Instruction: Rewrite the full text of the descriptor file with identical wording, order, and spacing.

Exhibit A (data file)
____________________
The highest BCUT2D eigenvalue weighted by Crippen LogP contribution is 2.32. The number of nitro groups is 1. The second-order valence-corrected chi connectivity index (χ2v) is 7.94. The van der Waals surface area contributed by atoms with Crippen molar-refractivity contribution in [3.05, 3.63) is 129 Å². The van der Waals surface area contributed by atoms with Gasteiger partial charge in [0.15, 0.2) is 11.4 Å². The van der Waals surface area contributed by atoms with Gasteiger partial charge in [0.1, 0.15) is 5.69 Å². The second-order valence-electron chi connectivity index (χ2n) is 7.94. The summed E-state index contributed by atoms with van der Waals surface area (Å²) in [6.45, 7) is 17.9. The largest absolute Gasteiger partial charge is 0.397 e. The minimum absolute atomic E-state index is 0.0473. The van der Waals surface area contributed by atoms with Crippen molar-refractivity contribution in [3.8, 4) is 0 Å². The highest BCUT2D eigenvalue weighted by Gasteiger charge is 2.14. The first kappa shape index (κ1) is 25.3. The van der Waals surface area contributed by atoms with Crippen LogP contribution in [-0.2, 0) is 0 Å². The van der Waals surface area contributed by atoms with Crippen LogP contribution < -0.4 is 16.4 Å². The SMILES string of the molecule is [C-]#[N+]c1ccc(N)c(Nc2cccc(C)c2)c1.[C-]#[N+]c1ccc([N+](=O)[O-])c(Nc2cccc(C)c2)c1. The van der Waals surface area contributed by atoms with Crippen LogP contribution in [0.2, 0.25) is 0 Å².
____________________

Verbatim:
The highest BCUT2D eigenvalue weighted by Crippen LogP contribution is 2.32. The number of nitro groups is 1. The second-order valence-corrected chi connectivity index (χ2v) is 7.94. The van der Waals surface area contributed by atoms with Crippen molar-refractivity contribution in [3.05, 3.63) is 129 Å². The van der Waals surface area contributed by atoms with Gasteiger partial charge in [0.15, 0.2) is 11.4 Å². The van der Waals surface area contributed by atoms with Gasteiger partial charge in [0.1, 0.15) is 5.69 Å². The second-order valence-electron chi connectivity index (χ2n) is 7.94. The summed E-state index contributed by atoms with van der Waals surface area (Å²) in [6.45, 7) is 17.9. The largest absolute Gasteiger partial charge is 0.397 e. The minimum absolute atomic E-state index is 0.0473. The van der Waals surface area contributed by atoms with Crippen molar-refractivity contribution in [3.8, 4) is 0 Å². The highest BCUT2D eigenvalue weighted by Gasteiger charge is 2.14. The first kappa shape index (κ1) is 25.3. The van der Waals surface area contributed by atoms with Crippen LogP contribution in [-0.2, 0) is 0 Å². The van der Waals surface area contributed by atoms with Crippen LogP contribution < -0.4 is 16.4 Å². The SMILES string of the molecule is [C-]#[N+]c1ccc(N)c(Nc2cccc(C)c2)c1.[C-]#[N+]c1ccc([N+](=O)[O-])c(Nc2cccc(C)c2)c1. The van der Waals surface area contributed by atoms with Crippen LogP contribution in [0.2, 0.25) is 0 Å².